On 06/27/13 01:04, Dave Chinner wrote:
From: Dave Chinner<dchinner@xxxxxxxxxx>
During review of the separate project quota inode patches, it bcame
obvious that the dquot log reservation calculation underestimated
the number dquots that can be modified in a transaction. This has
it's roots way back in the Irix quota implementation.
That is, when quotas were first implemented in XFS, it only
supported user and project quotas as Irix did not have group quotas.
Hence the worst case operation involving dquot modification was
calculated to involve 2 user dquots and 1 project dquot or 1 user
dequot and 2 project dquots. i.e. 3 dquots. This was determined back
in 1996, and has remained unchanged ever since.
However, back in 2001, the Linux XFS port dropped all support for
project quota and implmented group quotas over the top. This was
effectively done with a search-and-replace of project with group,
and as such the log reservation was not changed. However, with the
advent of group quotas, chmod and rename now could modify more than
3 dquots in a single transaction - both could modify 4 dquots. Hence
this log reservation has been wrong for a long time.
In 2005, project quotas were reintroduced into Linux, but they were
implemented to be mutually exclusive to group quotas, and so this
didn't add any new changes to the dquot log reservation. hence when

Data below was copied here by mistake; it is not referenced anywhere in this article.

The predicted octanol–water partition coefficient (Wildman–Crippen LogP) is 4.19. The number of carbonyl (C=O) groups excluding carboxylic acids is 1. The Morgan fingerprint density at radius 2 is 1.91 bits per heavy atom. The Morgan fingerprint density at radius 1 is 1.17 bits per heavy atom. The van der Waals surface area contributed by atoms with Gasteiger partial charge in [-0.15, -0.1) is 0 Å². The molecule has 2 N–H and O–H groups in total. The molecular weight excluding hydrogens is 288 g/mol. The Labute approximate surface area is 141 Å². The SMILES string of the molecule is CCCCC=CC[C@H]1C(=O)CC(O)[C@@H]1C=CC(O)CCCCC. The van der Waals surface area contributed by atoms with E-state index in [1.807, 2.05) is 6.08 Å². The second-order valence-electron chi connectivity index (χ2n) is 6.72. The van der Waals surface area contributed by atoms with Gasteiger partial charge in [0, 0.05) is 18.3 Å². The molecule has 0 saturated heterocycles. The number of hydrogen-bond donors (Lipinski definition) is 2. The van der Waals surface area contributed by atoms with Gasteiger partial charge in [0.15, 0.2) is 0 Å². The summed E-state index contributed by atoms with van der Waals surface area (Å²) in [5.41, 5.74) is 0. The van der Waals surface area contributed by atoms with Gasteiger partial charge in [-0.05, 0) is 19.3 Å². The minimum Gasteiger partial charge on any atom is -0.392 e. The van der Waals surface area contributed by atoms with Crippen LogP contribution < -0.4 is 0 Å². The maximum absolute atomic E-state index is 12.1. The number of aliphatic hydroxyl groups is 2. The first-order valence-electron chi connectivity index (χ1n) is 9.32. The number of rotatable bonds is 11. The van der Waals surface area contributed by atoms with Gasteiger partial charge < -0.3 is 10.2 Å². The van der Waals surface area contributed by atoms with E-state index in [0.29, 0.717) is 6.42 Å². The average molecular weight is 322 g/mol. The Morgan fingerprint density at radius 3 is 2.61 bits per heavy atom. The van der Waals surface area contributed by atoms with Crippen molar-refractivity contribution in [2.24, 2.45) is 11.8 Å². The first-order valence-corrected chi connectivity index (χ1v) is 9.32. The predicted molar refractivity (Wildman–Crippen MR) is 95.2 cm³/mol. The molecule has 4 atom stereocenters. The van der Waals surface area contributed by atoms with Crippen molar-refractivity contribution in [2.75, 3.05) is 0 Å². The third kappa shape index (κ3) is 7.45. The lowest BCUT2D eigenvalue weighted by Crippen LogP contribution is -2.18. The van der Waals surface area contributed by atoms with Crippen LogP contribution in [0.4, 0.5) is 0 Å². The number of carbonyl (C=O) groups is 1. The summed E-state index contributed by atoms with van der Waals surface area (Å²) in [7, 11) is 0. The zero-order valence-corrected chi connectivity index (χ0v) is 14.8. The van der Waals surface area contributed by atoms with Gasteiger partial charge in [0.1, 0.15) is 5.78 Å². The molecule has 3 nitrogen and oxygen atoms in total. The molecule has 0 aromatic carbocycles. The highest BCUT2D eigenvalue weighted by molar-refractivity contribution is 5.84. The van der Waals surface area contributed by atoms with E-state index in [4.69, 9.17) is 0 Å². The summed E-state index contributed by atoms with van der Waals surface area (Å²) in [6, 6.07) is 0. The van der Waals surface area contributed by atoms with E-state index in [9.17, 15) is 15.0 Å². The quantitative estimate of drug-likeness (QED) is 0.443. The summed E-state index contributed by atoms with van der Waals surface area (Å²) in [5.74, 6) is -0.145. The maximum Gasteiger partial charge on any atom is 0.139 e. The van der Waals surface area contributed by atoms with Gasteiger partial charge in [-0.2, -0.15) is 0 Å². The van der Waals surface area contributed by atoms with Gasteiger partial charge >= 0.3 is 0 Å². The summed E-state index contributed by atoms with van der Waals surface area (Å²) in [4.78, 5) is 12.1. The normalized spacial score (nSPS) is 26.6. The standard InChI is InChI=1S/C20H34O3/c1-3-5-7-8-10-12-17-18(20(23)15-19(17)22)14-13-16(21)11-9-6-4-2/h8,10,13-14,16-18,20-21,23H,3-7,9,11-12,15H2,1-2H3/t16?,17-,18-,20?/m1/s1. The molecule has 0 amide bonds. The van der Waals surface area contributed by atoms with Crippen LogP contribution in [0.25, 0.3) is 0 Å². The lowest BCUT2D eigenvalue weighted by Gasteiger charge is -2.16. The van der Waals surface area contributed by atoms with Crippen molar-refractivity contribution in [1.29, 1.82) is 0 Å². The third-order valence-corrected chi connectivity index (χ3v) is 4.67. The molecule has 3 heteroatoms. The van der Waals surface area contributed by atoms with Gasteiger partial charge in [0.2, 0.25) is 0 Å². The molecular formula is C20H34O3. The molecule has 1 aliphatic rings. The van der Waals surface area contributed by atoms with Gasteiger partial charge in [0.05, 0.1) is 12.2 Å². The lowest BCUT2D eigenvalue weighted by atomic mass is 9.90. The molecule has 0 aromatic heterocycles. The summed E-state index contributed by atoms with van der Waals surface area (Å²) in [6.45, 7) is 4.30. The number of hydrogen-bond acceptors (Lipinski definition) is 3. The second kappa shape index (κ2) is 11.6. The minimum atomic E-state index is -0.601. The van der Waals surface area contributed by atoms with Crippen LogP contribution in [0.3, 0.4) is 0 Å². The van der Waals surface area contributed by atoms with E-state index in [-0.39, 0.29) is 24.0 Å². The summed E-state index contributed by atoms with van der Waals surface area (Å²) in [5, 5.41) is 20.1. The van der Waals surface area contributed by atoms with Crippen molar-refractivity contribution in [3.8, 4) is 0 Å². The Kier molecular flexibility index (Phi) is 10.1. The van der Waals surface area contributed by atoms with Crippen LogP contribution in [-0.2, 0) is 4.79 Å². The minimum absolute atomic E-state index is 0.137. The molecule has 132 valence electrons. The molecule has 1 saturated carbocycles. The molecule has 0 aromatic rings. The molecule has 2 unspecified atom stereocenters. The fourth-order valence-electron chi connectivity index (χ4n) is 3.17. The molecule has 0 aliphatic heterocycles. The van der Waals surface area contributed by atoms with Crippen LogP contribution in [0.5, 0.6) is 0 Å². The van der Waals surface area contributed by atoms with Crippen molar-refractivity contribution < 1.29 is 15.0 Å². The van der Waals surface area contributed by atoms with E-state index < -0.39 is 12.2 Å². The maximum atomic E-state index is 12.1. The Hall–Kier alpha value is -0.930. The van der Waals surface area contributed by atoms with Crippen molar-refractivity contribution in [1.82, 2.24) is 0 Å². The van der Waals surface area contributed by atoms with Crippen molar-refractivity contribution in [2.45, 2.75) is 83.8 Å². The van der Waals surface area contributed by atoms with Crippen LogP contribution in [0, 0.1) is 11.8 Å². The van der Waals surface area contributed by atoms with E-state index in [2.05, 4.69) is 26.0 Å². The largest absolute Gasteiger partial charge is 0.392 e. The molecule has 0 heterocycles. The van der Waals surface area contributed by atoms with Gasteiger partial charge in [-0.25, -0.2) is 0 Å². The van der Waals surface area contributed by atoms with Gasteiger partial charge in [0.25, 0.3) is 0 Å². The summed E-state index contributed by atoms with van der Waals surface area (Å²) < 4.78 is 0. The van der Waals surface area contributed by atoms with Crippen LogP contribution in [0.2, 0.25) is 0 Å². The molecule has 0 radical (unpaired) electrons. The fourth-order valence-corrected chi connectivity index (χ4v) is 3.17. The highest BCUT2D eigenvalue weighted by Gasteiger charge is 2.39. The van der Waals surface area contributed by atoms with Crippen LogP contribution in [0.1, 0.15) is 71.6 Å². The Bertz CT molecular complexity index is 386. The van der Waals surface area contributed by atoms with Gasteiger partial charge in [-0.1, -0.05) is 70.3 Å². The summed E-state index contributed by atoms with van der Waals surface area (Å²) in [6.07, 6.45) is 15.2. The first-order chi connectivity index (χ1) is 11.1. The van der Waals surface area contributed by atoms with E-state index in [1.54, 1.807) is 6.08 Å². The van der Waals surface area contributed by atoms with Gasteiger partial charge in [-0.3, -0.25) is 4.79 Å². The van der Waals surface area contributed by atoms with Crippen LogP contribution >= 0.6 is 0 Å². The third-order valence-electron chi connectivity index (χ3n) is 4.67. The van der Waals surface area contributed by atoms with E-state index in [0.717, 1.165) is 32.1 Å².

project quotas were in use, everything was still fine, just like
in the Irix days.
Now, with the addition of the separate project quota inode, group
and project quotas are no longer mutually exclusive, and hence
operations can now modify three dquots per inode where previously it
was only two. The worst case here is the rename transaction, which
can allocate/free space on two different directory inodes, and if
they have different uid/gid/prid configurations and are world
writeable, then rename can actually modify 6 different dquots now.
Further, the dquot log reservation doesn't take into account the
space used by the dquot log format structure that preceeds the dquot
that is logged, and hence further underestimates the worst case
log space required by dquots during a transaction.
Hence the worst case log reservation needs to be increased from 3 to
6, and it needs to take into account a log format header for each of
Signed-off-by: Dave Chinner<dchinner@xxxxxxxxxx>
Reviewed-by: Mark Tinguely <tinguely@xxxxxxx>